ASSIUT, Egypt (AP) - Thousands of brick workers blocked railroad tracks from a southern city to Cairo for a second day on Sunday to protest rising industrial oil prices, causing the cancellation of some services.
The government lifted industrial fuel oil subsidies last week as part of a reform programme, prompting labour protests by quarry and brick factory workers.
Egypt has been gripped by unrest in recent days, partially because of public discontent with new government measures designed to deal with a crippling budget deficit. But the unrest has also been political, as criticism of President Mohammed Mursi's government is on the rise.
A security official said negotiations with the brick workers continued, allowing some trains coming from the capital to get through to the south, but causing a large backlog of trains in Cairo. Nearly 20 train trips to Cairo were cancelled. The official said the workers removed tracks for trains heading one direction near Beni Suef, south from Cairo, and put wood planks on the other.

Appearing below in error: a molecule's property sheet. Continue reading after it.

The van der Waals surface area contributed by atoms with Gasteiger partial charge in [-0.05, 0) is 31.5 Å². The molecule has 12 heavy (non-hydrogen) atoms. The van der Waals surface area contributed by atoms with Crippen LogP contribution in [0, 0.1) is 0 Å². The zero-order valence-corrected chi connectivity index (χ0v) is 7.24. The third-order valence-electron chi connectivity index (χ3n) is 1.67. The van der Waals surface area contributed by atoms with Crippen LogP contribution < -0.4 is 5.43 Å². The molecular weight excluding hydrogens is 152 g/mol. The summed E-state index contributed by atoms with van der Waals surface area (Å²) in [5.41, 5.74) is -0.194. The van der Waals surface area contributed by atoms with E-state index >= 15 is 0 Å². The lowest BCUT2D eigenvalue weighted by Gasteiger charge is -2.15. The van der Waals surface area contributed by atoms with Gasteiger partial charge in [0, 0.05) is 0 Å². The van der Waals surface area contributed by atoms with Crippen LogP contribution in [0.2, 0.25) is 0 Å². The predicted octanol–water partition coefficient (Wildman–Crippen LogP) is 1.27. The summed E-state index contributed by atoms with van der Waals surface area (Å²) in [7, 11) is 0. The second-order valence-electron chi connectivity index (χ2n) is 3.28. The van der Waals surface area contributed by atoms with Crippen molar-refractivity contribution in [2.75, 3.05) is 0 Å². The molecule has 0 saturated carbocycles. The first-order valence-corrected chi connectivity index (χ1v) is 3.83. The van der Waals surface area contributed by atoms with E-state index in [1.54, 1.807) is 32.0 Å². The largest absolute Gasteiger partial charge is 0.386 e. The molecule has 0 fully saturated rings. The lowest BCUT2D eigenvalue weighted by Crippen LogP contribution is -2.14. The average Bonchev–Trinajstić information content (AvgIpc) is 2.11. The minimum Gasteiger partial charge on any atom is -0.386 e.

A worker at the Beni Suef station said thousands of disgruntled passengers had to rely on road transportation, as vehicles and minivans crowded outside the train station to pick up the backlog. The security official said some trains travelling from Cairo were passing through.
Hundreds of workers in a quarry in the province of Kafr el-Sheikh, north of Cairo, stormed the local government building, forcing its staff to evacuate. The workers are demanding permanent employment in the factory. They chanted against the recently appointed local governor, a member of the Muslim Brotherhood, Mr Mursi's political group. Security only arrived later to the building, and evacuated the protesting workers, a security official said.
Residents of the coastal city of Port Said, at the northern tip of the Suez Canal, pressed their general strike, which entered its second week on Sunday. The city has practically come to a halt as thousands of workers from the main industrial area joined the strike.
Port Said residents are angered by the killing of more than 40 residents in clashes with security forces in the city following a court order they deemed unjust. The protesters are demanding a thorough investigation into what they say was the security agencies responsibility, and Mr Mursi's political responsibility, in the killing of civilians. The government so far has promised a new investigation, but it has yet to begin.